Eurozone Collapse: Were Predictions Misguided or Premature?

The eurozone is undoubtedly in crisis but its predicted collapse has yet to materialise. In fact, there have been small signs of recovery - a shock to those such as Nobel-Prize winner Paul Krugman who expected the implosion of the monetary union to occur before 2013...

The eurozone is undoubtedly in crisis but its predicted collapse has yet to materialise. In fact, there have been small signs of recovery - a shock to those such as Nobel-Prize winner Paul Krugman who expected the implosion of the monetary union to occur before 2013. Consequently, observers will be questioning whether such prophecies were misguided or simply premature.

In an article in the New York Times entitled Apocalypse Fairly Soon, Mr Krugman wrote: "Suddenly, it has become easy to see how the euro -- that grand, flawed experiment in monetary union without political union -- could come apart at the seams. We're not talking about a distant prospect, either. Things could fall apart with stunning speed, in a matter of months, not years." This was in May 2012, but fast forward seven months and the same man had to admit he was somewhat wrong.  "Europe has surprised me with its political resilience," he said in a blog post.

While his confession was anything but a recantation - he blamed the continued existence of the eurozone on an adherence to a "Keynesian script" - it served to illustrate that the fate of the union is anything but set in stone.

So what is it that is holding the eurozone together? A desire for unity? Stubbornness? Faith in the overarching principles of the euro? Or is it simply that the situation was not as dire as originally thought?

When we look closely at the crisis and predictions of the eurozone collapse, much depends on the fate of Greece. A 'Grexit', as it has been termed, would signal the end of the union. In July Willem Buiter, chief economist at Citigroup and former Bank of England policymaker, increased the probability that Greece would leave the eurozone to 90 per cent. In fact, he predicted this would happen on January 1st 2013 - a date that has been and gone.

However, Greece is still attached to Europe and its bond yield has fallen back. There has also been a determination to hold the eurozone together from key players, with European Central Bank president Mario Draghi stating that he would do "whatever it takes" to defend the euro. This pledge resulted in the bank's commitment to buy eurozone government bonds to support the currency bloc.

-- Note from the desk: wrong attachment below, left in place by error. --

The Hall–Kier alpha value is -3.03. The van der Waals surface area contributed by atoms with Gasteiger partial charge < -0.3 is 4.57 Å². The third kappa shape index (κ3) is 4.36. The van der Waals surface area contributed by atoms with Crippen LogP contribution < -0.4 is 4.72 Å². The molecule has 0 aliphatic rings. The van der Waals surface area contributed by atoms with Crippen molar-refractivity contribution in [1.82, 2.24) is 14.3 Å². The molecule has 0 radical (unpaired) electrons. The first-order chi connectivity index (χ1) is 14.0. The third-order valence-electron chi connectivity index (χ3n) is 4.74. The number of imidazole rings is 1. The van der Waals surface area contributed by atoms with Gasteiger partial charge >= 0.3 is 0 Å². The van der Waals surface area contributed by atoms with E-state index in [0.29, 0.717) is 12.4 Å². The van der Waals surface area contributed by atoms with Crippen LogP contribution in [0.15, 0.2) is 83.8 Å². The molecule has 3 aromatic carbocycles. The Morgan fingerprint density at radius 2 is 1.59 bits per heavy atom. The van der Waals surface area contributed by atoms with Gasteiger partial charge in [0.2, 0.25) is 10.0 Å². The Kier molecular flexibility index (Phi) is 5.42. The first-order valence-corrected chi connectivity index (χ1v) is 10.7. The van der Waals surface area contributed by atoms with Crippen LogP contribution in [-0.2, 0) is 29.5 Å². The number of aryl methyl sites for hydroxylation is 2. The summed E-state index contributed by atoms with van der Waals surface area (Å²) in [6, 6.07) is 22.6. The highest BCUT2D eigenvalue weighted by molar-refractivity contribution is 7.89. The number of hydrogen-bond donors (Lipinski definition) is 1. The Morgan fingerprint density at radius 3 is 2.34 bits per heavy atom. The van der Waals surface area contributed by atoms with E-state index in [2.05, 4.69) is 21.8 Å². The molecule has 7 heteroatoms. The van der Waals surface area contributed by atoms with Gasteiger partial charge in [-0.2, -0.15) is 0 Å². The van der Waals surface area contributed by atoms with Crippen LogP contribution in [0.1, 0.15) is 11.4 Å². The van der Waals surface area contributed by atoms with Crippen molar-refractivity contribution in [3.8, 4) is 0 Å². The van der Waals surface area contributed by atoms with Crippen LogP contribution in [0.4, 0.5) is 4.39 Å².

Other nations have also stepped into the breach to save Greece after realising a Grexit would be politically disruptive, including Germany. Barry Eichengreen, an economist at UC Berkley, explained to Reuters: "An appreciation of European politics makes you realise that everything will be done to prevent a breakup of the monetary union. It would be intensely catastrophic, economically and politically."

However, there are some that believe the failure of the eurozone to collapse this year is irrelevant - the day of reckoning will come, it's just a matter of when. Krzysztof Rybinski of Vistula University claims the eurozone crisis will deepen this year, evidenced by rising public debt levels and unemployment in fiscally volatile countries such as Greece, Italy, Spain and Portugal.

Writing in the Financial Times, Mr Rybinski explained that Greek debt will hit 200 per cent GDP in 2013, while Spain's debt is growing from below 40 per cent in 2007 to 100 per cent of GDP in 2014. "Markets believe that the time bought by indirect funding of fiscal deficits by the ECB will be used to foster structural reforms, which will lead to higher growth in the future," he stated. "But the negative effect of the massive cyclical decline of employment will far outweigh the positive impact of the structural reforms. It requires several shots of ouzo or drinking a full bottle of Rioja to arrive at the conclusion that Greece or Spain will be in better position to repay its public debt at the end of 2013 than today."

Nevertheless, it may be premature to relegate the eurozone to the annals of history. Anshu Jain, the co-chief executive officer of Germany’s Deutsche Bank, told CNBC that the eurozone will not fall, thanks to a "tremendous desire" to keep it together. In Germany alone there isn't a single party that is against the euro. This determination is likely to lead to action and with president Barack Obama one figure eager for Europe to stay in its current form, it seems there is a never ending list of power-players willing to go to great measures to protect the union. However, this doesn't mean the fate of the euro is secure and according to Matt Oakley, director at Savills, its collapse would be welcomed by the UK property market. He explained that should the currency fall, investors will flock to areas they perceive to be safe havens, primarily London.

- Wednesday 23 January 2013

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